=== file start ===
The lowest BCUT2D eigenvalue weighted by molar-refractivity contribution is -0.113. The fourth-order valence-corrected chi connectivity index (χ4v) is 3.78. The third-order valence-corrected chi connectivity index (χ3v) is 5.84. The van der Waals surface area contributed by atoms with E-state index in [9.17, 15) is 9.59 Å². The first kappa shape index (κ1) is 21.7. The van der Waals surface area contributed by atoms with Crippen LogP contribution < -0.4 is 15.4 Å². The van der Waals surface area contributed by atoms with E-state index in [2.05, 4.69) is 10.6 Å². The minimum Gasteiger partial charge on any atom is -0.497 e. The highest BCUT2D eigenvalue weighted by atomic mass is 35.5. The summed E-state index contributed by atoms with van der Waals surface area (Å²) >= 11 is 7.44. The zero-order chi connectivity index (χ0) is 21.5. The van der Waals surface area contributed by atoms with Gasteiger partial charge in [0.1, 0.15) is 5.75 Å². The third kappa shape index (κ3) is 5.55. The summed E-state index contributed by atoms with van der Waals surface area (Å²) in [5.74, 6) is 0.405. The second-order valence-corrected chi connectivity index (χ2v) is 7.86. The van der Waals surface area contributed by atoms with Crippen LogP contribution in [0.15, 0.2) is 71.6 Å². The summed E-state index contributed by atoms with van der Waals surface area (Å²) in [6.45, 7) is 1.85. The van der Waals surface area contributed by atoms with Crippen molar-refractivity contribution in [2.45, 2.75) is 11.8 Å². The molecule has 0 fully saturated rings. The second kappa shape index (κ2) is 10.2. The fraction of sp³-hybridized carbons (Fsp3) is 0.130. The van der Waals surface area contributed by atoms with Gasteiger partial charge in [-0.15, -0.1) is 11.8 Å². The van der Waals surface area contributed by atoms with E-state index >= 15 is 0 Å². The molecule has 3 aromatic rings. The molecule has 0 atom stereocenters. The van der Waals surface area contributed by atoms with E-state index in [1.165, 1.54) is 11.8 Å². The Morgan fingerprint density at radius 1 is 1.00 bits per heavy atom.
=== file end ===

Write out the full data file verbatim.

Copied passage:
The lowest BCUT2D eigenvalue weighted by molar-refractivity contribution is -0.113. The fourth-order valence-corrected chi connectivity index (χ4v) is 3.78. The third-order valence-corrected chi connectivity index (χ3v) is 5.84. The van der Waals surface area contributed by atoms with E-state index in [9.17, 15) is 9.59 Å². The first kappa shape index (κ1) is 21.7. The van der Waals surface area contributed by atoms with Crippen LogP contribution < -0.4 is 15.4 Å². The van der Waals surface area contributed by atoms with E-state index in [2.05, 4.69) is 10.6 Å². The minimum Gasteiger partial charge on any atom is -0.497 e. The highest BCUT2D eigenvalue weighted by atomic mass is 35.5. The summed E-state index contributed by atoms with van der Waals surface area (Å²) >= 11 is 7.44. The zero-order chi connectivity index (χ0) is 21.5. The van der Waals surface area contributed by atoms with Gasteiger partial charge in [0.1, 0.15) is 5.75 Å². The third kappa shape index (κ3) is 5.55. The summed E-state index contributed by atoms with van der Waals surface area (Å²) in [5.74, 6) is 0.405. The second-order valence-corrected chi connectivity index (χ2v) is 7.86. The van der Waals surface area contributed by atoms with Crippen LogP contribution in [0.15, 0.2) is 71.6 Å². The summed E-state index contributed by atoms with van der Waals surface area (Å²) in [6.45, 7) is 1.85. The van der Waals surface area contributed by atoms with Crippen molar-refractivity contribution in [2.45, 2.75) is 11.8 Å². The molecule has 0 fully saturated rings. The second kappa shape index (κ2) is 10.2. The fraction of sp³-hybridized carbons (Fsp3) is 0.130. The van der Waals surface area contributed by atoms with Gasteiger partial charge in [-0.15, -0.1) is 11.8 Å². The van der Waals surface area contributed by atoms with E-state index >= 15 is 0 Å². The molecule has 3 aromatic rings. The molecule has 0 atom stereocenters. The van der Waals surface area contributed by atoms with E-state index in [1.165, 1.54) is 11.8 Å². The Morgan fingerprint density at radius 1 is 1.00 bits per heavy atom.